4 artillery regiments
3 mortar regiments
1 rocket regiment

39 Army (Lyudnikov)

5 Guards Rifle Corps (Bezugly)


17 Guards Division
19 Guards Division
91 Guards Division

94 Rifle Corps (Popov)

124 Division
221 Division
358 Division

113 Rifle Corps (Oleshev)

192 Division
262 Division
338 Division

61 Tank Division
44 Tank Brigade
206 Tank Brigade
32 Engineer Sapper Brigade
5 Artillery Penetration Corps
3 regiments of self-propelled guns
1 artillery brigade
4 artillery regiments
1 mortar regiment
4 rocket regiments

53 Army (Managarov)

18 Guards Rifle Corps (Afonin)

1 Guards Airborne Division
109 Guards Division
110 Guards Division

49 Rifle Corps (Terent'ev)

6 Division
243 Division

57 Rifle Corps (Safiulin)

52 Division
203 Division

54 Engineer Sapper Brigade

6 Guards Tank Army (Kravchenko)

5 Guards Tank Corps (Savel'ev)

20 Guards Tank Brigade
21 Guards Tank Brigade
22 Guards Tank Brigade
6 Guards Motorized Brigade

9 Guards Mechanized Corps (Volkov)

18 Guards Mechanized Brigade
30 Guards Mechanized Brigade
31 Guards Mechanized Brigade
46 Guards Tank Brigade

7 Guards Mechanized Corps (Katkov)

16 Mechanized Brigade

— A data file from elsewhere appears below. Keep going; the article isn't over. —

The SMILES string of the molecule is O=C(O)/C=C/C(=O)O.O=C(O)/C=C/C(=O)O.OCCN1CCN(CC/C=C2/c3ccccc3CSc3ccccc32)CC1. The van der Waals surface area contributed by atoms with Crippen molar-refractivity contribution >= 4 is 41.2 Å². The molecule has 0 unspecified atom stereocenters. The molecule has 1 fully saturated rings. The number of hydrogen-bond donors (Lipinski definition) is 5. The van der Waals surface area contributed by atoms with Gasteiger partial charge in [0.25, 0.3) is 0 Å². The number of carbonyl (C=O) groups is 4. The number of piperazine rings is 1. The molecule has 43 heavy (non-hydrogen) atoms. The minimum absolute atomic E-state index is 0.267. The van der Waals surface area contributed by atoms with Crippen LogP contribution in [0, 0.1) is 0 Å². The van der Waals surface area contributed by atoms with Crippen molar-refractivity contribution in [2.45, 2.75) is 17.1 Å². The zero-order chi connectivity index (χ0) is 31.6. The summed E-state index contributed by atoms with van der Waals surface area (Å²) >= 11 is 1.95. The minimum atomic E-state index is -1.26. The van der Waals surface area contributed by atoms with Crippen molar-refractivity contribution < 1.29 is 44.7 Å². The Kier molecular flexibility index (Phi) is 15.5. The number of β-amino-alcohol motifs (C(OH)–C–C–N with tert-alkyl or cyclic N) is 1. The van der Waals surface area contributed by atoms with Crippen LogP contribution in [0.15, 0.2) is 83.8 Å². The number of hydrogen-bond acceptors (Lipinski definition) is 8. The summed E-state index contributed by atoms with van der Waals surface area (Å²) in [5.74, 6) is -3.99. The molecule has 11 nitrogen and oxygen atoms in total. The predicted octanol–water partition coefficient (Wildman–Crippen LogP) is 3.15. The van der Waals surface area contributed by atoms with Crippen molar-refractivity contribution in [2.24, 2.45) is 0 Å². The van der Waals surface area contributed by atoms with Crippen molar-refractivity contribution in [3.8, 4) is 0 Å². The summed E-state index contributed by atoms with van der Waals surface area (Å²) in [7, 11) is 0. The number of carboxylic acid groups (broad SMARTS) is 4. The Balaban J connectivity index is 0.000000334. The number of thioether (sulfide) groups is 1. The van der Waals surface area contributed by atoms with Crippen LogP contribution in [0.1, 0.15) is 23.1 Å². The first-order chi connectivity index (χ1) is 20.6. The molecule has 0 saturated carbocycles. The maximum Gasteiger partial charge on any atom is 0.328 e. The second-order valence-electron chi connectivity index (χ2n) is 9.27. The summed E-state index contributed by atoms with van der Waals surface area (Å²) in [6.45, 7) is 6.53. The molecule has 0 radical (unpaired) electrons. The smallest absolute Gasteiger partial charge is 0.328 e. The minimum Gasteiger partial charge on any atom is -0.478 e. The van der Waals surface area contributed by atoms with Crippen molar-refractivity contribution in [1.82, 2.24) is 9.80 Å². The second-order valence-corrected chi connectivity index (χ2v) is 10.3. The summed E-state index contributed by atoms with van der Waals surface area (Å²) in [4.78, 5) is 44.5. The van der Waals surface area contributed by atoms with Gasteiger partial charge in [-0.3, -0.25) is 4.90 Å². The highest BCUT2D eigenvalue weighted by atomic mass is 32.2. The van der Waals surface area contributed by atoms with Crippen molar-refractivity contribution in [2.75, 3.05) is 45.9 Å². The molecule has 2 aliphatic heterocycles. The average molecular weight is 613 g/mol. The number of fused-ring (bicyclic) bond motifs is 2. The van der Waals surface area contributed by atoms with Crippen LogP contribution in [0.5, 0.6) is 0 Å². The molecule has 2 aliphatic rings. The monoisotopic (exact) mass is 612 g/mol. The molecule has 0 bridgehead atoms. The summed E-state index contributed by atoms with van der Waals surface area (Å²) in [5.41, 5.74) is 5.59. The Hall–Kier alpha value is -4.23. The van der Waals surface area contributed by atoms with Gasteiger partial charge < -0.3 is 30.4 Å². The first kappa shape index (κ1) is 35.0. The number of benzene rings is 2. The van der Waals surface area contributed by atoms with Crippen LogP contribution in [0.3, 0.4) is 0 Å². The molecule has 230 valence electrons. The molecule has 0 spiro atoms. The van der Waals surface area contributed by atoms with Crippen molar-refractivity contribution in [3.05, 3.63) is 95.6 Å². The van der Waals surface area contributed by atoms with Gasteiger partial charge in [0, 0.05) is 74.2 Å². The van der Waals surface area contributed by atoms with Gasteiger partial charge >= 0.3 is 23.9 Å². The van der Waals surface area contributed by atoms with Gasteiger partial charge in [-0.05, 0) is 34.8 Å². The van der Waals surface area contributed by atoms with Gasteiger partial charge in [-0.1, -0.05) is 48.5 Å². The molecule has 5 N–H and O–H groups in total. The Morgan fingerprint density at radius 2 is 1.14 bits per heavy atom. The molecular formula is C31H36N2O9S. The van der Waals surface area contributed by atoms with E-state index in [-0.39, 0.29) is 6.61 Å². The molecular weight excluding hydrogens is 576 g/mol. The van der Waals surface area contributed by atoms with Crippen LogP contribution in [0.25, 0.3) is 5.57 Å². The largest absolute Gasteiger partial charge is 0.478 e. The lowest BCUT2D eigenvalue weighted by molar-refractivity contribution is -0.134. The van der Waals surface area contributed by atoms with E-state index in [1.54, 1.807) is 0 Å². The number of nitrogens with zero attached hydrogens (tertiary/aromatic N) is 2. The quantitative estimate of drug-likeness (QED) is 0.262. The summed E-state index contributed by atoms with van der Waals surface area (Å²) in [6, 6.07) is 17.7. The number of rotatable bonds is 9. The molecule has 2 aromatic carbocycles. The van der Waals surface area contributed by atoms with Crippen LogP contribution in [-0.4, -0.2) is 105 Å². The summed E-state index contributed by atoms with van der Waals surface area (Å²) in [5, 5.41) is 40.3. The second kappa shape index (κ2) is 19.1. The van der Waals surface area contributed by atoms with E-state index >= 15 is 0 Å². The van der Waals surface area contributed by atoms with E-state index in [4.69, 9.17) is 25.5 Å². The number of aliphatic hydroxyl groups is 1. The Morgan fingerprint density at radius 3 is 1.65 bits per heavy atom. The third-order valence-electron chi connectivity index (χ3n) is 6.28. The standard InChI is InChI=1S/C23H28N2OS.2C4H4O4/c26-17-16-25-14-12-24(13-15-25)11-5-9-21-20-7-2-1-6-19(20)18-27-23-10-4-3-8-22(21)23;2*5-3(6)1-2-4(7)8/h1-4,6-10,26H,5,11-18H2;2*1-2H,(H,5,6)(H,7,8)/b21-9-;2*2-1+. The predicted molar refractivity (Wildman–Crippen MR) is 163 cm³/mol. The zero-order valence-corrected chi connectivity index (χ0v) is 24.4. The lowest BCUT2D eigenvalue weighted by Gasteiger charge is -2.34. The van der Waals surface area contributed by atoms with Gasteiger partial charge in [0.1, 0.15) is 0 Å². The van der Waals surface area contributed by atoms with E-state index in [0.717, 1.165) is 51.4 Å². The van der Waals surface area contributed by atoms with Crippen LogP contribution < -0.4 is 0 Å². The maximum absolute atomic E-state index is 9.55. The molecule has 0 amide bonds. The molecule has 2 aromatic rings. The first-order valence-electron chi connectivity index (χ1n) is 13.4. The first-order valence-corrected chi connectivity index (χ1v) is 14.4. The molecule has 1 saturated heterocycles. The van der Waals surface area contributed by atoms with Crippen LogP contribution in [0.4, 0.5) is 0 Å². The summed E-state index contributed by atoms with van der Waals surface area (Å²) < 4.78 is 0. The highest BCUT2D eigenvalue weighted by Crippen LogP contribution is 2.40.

63 Mechanized Brigade
64 Mechanized Brigade
41 Guards Tank Brigade

36 Motorized Rifle Division
57 Motorized Rifle Division
4 Guards Motorcycle Regiment
1 Separate Tank Battalion
2 Separate Tank Battalion
3 Separate Tank Battalion
4 Separate Tank Battalion
8 Motorized Engineer Brigade
22 Motorized Engineer Brigade

Cavalry-Mechanized Group (Pliyev)

59 Cavalry Division
25 Mechanized Brigade
27 Motorized Brigade
43 Tank Brigade
30 Mongolian Regiment
5 Mongolian Cavalry Division
6 Mongolian Cavalry Division
7 Mongolian Cavalry Division
8 Mongolian Cavalry Division
7 Motorized Armored Brigade (Mongolian)
3 Separate Tank Regiment (Mongolian)

227 Division
317 Division
1 Parachute Battalion
2 Parachute Battalion
111 Tank Division
201 Tank Brigade

12 Air Army (Khudiakov)

6 Bomber Corps (Skok)

326 Bomber Division
334 Bomber Division

7 Bomber Corps (Ushakov)

118 Bomber Division
179 Bomber Division

30 Bomber Division
247 Bomber Division
248 Assault Division
316 Assault Division
190 Fighter Division
245 Fighter Division
246 Fighter Division
21st Guards Transport Division
54 Transport Division
12 Reconnaissance Regiment
368 Fighter Regiment
541st Bomber Regiment
257 Transport Regiment
23 Separate Heavy Bomber Squadron

1 Far East Front (Meretskov: East Manchuria and North Korea ) 586,589 men. Ordered to drive on Mukden, Harbin, and Jilin.

1 Red Banner Army (Beloborodov; west of Lake Khanka)

26 Rifle Corps (Skvortsov)

22 Division
59 Division
300 Division

59 Rifle Corps (Ksenofontov)

39 Division
231 Division
365 Division

75 Tank Brigade
77 Tank Brigade
257 Tank Brigade
48 Tank Regiment
12 Engineer Sapper Brigade
27 Engineer Sapper Brigade
3 artillery brigades
3 self-propelled artillery regiments
1 mortar regiment
2 rocket regiments

5 Army (Krylov; at Ussurijsk?)

17 Rifle Corps (Nikitin)

187 Division
366 Division

45 Rifle Corps (Ivanov)

157 Division
159 Division
184 Division

65 Rifle Corps (Perekrestov)

97 Division
144 Division